Mitochondrial Biogenesis in Continuous vs. High-Intensity Interval Swimming

authors:

avatar Fatemeh Heiat ORCID 1 , avatar Mohsen Ghanbarzadeh 1 , * , avatar Rouhollah Ranjbar 1 , avatar Manzar Banoo Shojaeifard 2

Department of Exercise Physiology, Faculty of Sport Sciences, Shahid Chamran University of Ahvaz, Ahvaz, Iran
Ionizing and Non-Ionizing Radiation Protection Research Center (INIRPRC), School of Paramedical Sciences, Shiraz University of Medical Sciences, Shiraz, Iran

how to cite: Heiat F, Ghanbarzadeh M , Ranjbar R, Shojaeifard M B. Mitochondrial Biogenesis in Continuous vs. High-Intensity Interval Swimming. Ann Mil Health Sci Res. 2022;20(2):e119122. doi: 10.5812/amh-119122.

Dear Editor,

The PGC-1α protein is strongly affected by changes in SIRT3, and upregulation of SIRT3 increases the mitochondrial biogenesis. Due to the role of the mitochondria as the main organelles in energy production, its dysfunction (decrease in energy storage and mitochondrial-mediated apoptosis) may be involved in the development of degenerative diseases such as s arcopenia (severe loss of muscle mass). Therefore, mitochondrial dysfunction is closely related to cell death and consequently reduced life expectancy. Affecting PGC-1α and SIRT3, exercise and calorie restriction increase the processes related to mitochondrial biogenesis and decrease reactive oxygen species (ROS) production (1).

SIRT3 is a member of NAD+-dependent deacetylase family proteins (2), regulating several cellular activities such as metabolic homeostasis (3) and principal cellular responses (3). SIRT3 increases cellular respiration while reducing the production of ROS (4). Ahn et al. indicated that SIRT3 regulated mitochondrial oxidative capacity (1), which is associated with mitochondrial-mediated protection against apoptosis (5). These results support the possibility of exercise-induced mitochondrial oxidative capacity and mitochondrial-mediated apoptosis in skeletal muscle (6), suggesting that SIRT3 is associated with cell longevity.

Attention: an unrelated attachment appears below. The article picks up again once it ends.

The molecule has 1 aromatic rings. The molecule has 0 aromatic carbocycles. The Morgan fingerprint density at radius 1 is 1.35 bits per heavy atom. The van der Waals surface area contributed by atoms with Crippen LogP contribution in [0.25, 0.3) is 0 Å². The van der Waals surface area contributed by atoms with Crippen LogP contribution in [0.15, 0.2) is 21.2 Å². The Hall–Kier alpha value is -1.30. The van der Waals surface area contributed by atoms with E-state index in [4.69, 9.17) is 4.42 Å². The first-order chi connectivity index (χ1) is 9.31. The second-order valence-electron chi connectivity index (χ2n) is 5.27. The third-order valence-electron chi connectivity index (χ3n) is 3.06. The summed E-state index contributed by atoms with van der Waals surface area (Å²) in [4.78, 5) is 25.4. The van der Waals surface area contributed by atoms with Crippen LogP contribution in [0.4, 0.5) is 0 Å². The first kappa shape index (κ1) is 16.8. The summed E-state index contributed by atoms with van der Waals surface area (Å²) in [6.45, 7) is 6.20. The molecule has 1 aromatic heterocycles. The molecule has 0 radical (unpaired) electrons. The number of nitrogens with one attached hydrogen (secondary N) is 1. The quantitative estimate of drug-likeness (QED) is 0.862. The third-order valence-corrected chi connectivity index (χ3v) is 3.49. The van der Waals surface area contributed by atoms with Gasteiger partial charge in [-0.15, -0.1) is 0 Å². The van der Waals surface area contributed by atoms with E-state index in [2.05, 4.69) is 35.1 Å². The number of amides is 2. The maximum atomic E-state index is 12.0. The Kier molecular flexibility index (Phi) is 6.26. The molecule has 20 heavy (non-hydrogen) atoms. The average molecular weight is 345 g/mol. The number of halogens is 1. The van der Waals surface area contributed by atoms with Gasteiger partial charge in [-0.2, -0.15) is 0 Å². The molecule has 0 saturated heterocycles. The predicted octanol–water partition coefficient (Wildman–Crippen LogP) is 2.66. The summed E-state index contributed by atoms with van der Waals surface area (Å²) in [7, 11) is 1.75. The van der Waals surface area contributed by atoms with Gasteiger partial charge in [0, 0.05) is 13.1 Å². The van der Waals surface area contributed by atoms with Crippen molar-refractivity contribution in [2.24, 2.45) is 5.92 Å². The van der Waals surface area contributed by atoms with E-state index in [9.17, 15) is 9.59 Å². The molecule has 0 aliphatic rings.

On the other side, PGC1α regulates genes involved in determining the type of muscle fiber (7). It also protects muscles against atrophy (8). Calorie restriction and exercise increase the expression of PGC1-α and SIRT3 (9). They also reduce cellular energy levels and increase NAD+ levels. Since SIRT3 is NAD+-dependent, such conditions increase the activity of SIRT3 and its downstream targets (9).

This theorem proves that endurance exercises regularly create adaptation in the cardiovascular and muscular systems. The most important intracellular response to endurance exercises is an increase in the number and size of mitochondria. This situation increases the activity of oxidative enzymes in muscle cells (10).

Turning to the authors’ previous research (11, 12), continuous swimming (CT) and high-intensity interval swimming (HIIT) significantly increase the amount of PGC-1α in slow-twitch skeletal muscles soleus (SOL); however, the consequences of upregulation in PGC-1α are not totally understood and calls for more molecular research.

The authors also showed that CT and HIIT significantly increased the levels of the SIRT3 protein in slow-twitch muscle (SOL) (11, 12).

In our previous studies, a non-significant increase in reduced glutathione/oxidized glutathione (GSH: GSS) was observed in SOL muscles following HIIT exercise (11, 12). It can be related to various factors, including ROS produced by exercise and its measurement time. This phenomenon indicates the ability of the antioxidant system in SOL to maintain the balance of intracellular oxidative stress (13). This ability could be attributed to the greater compatibility of slow-twitch muscles with these two types of training, where the expression of the protein associated with the longevity and the antioxidant system of these muscles is further improved, and more free radicals produced by aerobic oxidation within the mitochondria are further neutralized.

Our previous findings (11, 12) suggest that 2 important proteins involved in mitochondrial biogenesis (PGC-1α and SIRT3) increase significantly following both HIIT and CT training in slow-twitch muscle tissue, which could potentially improve cell longevity. No significant increase in the GSH: GSSG level was also observed in SOL muscles following both exercises (CT and HIIT). This indicates the effect of both exercises on improving the oxidative capacity of SOL muscle fibers. Thus, HIIT exercise can be as effective as CT in improving mitochondrial biogenesis of muscle tissue, creating aerobic adaptations, increasing oxidative capacity, cell health, and ultimately longevity and preventing aging. Therefore, it can be a good alternative to traditional endurance training.

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